WB to invest in Peshawar-Kabul highway: Ishaq Dar
24 April, 2017
WASHINGTON: Finance Minister Ishaq Dar has urged the World Bank to finance a major project in the Pak-Afghan region, which could greatly enhance intra-regional trade. The project — Peshawar-Kabul highway — would not only link Peshawar with the Afghan capital but would also be a major commercial link between the South and Central Asian regions.
The finance minister discussed this and other projects with senior officials of the World Bank group in Washington last week on the sidelines of the group’s spring meetings.
The Pakistan Embassy, which released the details of these meetings, said the World Bank had agreed in principle to finance the Peshawar-Kabul highway project. Mr Dar also asked the World Bank to consider leading a consortium to finance the Diamer-Bhasha dam project.
In his talks with officials of the World Bank group, the minister underlined the structural changes the government had introduced to encourage sustainable economic development in the country. He pointed out that the changes enabled the country’s stock market to become one of the top five stock markets in the world.
The government was also trying to strengthen the role of the private sector in China-Pakistan Economic Corridor, giving it an opportunity to select projects of its choice, he added.
CPEC focuses heavily on the energy sector. So far projects worth $34 billion have gone to this sector. Projects for around 25,000MW have been identified and are at different stages of implementation. Out of this, 10,000MW will be added to the system by March 2018.
Mr Dar claimed that because of these measures there had been no loadshedding in the industrial sector for three years and the government hoped to completely end loadshedding by early 2018.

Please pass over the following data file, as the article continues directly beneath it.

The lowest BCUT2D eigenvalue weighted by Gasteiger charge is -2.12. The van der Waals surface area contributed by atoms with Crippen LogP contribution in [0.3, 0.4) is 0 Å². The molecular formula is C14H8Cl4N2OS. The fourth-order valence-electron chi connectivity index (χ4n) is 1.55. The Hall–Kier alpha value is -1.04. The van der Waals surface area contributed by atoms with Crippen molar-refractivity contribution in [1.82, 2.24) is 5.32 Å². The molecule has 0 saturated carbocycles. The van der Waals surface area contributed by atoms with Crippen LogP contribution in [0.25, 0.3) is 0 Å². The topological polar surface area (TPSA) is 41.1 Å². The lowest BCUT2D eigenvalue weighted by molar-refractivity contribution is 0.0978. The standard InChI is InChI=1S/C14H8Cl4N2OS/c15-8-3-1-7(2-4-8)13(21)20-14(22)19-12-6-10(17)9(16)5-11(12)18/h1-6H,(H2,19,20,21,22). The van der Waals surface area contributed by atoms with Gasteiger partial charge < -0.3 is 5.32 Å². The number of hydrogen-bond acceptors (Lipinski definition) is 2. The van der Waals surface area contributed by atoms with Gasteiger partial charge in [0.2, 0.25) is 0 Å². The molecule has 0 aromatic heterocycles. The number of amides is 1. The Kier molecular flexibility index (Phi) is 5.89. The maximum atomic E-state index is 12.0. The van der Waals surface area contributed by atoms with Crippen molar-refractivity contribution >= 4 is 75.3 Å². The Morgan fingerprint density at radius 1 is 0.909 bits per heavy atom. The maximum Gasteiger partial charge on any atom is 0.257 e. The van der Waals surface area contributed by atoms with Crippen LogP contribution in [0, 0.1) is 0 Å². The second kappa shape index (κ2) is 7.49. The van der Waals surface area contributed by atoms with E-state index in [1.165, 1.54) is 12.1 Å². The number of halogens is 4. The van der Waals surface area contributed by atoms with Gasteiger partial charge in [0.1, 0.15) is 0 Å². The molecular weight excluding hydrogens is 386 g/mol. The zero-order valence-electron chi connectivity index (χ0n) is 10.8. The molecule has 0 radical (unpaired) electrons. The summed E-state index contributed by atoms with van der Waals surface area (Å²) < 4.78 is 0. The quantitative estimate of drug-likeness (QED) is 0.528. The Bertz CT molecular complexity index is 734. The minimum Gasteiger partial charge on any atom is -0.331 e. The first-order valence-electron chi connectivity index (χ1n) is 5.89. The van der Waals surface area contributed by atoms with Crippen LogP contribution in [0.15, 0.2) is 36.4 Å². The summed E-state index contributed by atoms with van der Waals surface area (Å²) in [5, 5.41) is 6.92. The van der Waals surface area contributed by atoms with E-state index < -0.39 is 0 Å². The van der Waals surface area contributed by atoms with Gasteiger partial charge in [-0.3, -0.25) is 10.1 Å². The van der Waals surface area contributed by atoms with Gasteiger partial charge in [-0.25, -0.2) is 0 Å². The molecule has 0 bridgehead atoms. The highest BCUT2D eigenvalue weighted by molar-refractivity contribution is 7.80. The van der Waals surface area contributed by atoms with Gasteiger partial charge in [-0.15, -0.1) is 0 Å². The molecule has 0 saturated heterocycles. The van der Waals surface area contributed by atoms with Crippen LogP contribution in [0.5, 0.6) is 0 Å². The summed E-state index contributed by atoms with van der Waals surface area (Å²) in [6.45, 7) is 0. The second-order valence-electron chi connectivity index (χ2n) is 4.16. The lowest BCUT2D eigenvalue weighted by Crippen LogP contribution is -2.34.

The minister also discussed with the World Bank officials the government’s master plan for the energy sector which, he claimed, would give the economy the much-needed jump-start by taking care of the future demands.
For an inclusive and sustainable high growth, the government is also reaching out to the poorer segments of society by extending microfinance facilities to them. This includes tripling the allocation for the Benazir Income Support Programme, which has increased the number of beneficiaries to 5.4 million.
Mr Dar told the World Bank officials that parliament had already passed 24 laws to encourage growth and investment and was working on 10 more.
The World Bank mostly agrees with this upbeat assessment of the Pakistani economy and recently revised the country’s growth rate to 5.2 per cent for 2017 and 5.5pc for 2018. Its previous estimate was 5pc for 2017 and 5.4pc for 2018.
But the bank has warned that the upcoming national elections may force the government to opt for populist policies, which can hurt Pakistan’s economy. The World Bank also identified various risks to the projected positive outlook for Pakistan: slower progress on much-needed structural reforms, lingering uncertainty about the US economic policy, a strong rupee and protracted global economic weakness.
Earlier this year, the International Monetary Fund and the Asian Development Bank had also expressed similar concerns.
Experts warn that slower progress on the structural reforms could weaken growth prospects. They also noted that in early 2017, a stable nominal exchange rate of the rupee versus the US dollar resulted in appreciation of the real effective exchange rate, which was hurting exports.
The World Bank pointed out that Pakistan was also vulnerable to any significant decline in remittance flows, particularly from oil-rich countries that contributed about two-thirds of all remittances. The bank advised the government to take effective measures to reverse imbalances and continue implementing structural reforms to ensure a sustainable growth.